<meta name=”viewport” content=”width=device-width; initial-scale=1.0; maximum-scale=2.0; user-scalable=1;”>

Fail:

<style>

body {
font-size: 13px;
}

</style>

<style>

body {
overflow: hidden;
}

</style>

<meta name=”viewport” content=”user-scalable=no” />
<meta name=”viewport” content=”width=device-width; initial-scale=1.0; maximum-scale=1.0; user-scalable=1;”>

Test

Procedure In a browser that supports page zoom, increase the zoom level to 200
Expected Result All content must be visible and usable
Type Manual
Procedure In a browser that supports text resize, increase text resize to 200%
Expected Result All content must be visible and usable
Type Manual
Procedure In Internet Explorer, increase text resize
Expected Result All text content should increase in size
Type Manual
Procedure On platforms that support it, use pinch-in and pinch-out to zoom content
Expected Result All content should increase and decrease in size
Type Manual

Tabindex

  • Positive tabindex attribute values must not be used to create a logical tab order.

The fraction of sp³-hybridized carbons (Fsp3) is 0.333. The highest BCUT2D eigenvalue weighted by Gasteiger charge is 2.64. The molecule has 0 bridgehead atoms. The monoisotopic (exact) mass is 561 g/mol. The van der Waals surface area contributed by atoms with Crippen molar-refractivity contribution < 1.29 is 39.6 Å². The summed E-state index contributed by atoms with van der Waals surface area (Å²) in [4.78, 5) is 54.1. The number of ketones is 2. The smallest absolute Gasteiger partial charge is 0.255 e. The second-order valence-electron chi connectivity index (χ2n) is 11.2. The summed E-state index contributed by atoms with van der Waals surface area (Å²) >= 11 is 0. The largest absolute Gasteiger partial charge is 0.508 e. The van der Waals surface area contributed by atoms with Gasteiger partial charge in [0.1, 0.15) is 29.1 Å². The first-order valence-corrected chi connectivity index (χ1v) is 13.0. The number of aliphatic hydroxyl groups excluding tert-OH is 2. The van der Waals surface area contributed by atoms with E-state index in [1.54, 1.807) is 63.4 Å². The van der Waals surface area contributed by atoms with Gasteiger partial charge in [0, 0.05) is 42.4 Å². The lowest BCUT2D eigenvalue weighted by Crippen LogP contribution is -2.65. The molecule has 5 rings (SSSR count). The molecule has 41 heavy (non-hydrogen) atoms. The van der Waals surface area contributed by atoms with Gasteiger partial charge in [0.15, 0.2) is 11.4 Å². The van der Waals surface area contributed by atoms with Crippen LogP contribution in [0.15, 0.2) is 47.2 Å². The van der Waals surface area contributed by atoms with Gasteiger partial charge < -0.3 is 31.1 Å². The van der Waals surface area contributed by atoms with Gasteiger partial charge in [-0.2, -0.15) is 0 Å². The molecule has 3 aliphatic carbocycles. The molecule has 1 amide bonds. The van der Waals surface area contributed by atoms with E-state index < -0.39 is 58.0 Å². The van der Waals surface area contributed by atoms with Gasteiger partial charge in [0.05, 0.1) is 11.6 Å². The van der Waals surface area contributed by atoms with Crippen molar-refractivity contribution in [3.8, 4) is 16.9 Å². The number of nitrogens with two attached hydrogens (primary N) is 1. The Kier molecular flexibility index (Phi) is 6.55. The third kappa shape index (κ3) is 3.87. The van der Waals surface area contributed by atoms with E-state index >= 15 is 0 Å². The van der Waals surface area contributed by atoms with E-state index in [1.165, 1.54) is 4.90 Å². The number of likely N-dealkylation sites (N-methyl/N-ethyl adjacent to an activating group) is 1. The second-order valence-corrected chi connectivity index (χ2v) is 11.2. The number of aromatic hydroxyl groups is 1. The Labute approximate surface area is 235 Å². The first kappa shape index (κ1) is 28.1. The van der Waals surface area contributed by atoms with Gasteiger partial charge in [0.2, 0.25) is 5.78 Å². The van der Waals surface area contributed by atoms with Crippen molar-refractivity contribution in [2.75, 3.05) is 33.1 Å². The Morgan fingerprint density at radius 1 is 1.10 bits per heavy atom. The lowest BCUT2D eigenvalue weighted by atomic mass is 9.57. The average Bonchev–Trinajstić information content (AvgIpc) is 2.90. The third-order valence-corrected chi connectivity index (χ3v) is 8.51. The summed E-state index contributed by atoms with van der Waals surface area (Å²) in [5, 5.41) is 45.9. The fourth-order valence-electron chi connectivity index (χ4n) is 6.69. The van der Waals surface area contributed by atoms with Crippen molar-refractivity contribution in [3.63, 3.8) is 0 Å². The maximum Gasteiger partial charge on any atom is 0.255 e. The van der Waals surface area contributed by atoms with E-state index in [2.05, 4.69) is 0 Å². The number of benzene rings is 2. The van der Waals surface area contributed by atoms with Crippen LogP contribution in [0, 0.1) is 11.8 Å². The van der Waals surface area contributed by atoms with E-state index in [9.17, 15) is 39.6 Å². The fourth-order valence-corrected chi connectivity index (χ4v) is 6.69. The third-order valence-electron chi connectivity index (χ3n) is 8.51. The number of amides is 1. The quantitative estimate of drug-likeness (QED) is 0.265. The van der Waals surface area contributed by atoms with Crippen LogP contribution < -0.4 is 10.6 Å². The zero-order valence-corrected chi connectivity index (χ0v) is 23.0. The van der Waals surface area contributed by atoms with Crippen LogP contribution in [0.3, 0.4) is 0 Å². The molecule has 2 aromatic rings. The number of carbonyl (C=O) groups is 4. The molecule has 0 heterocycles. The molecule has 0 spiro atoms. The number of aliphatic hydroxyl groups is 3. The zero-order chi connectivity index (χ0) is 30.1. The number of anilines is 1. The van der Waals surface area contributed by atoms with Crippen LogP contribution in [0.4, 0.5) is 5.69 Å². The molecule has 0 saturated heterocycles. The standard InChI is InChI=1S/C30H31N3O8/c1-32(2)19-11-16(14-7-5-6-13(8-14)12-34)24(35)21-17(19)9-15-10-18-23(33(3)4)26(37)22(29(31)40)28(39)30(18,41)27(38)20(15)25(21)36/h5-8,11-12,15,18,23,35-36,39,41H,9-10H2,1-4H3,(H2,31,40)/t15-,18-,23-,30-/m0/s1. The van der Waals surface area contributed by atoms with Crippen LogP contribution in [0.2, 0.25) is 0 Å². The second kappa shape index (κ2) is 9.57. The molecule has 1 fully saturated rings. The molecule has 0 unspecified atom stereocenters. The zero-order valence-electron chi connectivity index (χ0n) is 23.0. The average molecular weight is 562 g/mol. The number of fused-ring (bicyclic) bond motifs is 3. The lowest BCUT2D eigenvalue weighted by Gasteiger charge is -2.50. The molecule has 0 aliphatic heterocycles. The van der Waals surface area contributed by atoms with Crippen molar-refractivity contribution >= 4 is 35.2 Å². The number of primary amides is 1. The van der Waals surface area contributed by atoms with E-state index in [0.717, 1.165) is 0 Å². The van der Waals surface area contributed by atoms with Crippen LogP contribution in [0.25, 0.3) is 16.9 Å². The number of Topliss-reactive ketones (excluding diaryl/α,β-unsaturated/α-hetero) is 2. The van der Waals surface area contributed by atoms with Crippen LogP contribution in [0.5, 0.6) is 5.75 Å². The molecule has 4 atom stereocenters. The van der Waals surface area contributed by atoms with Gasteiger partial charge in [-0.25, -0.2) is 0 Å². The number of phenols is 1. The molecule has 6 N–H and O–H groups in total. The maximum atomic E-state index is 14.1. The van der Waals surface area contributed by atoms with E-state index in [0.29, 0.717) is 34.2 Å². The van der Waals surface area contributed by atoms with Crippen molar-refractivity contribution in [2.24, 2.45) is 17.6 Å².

• tabindex values of 0 must not be used on elements that are not focusable by default.

Rationale: Typical UltimateThemes.co.uk pages are made up of several shared components (navigation, page content, share tools, widgets, etc.) so no one piece of code has complete awareness of the content of the page or when the content updates. Positive tabindex values results in unpredictable tab order that do not occur if the natural order of content is relied upon.

Using tabindex=”0″ on an element adds it to the document tab order, however it does not change the element type to allow it to be discovered by navigating by link or form element, nor does it bind click and key press handlers to the element. There are no circumstances in which it is not better to use a natively focusable control such as a <a> or <button>.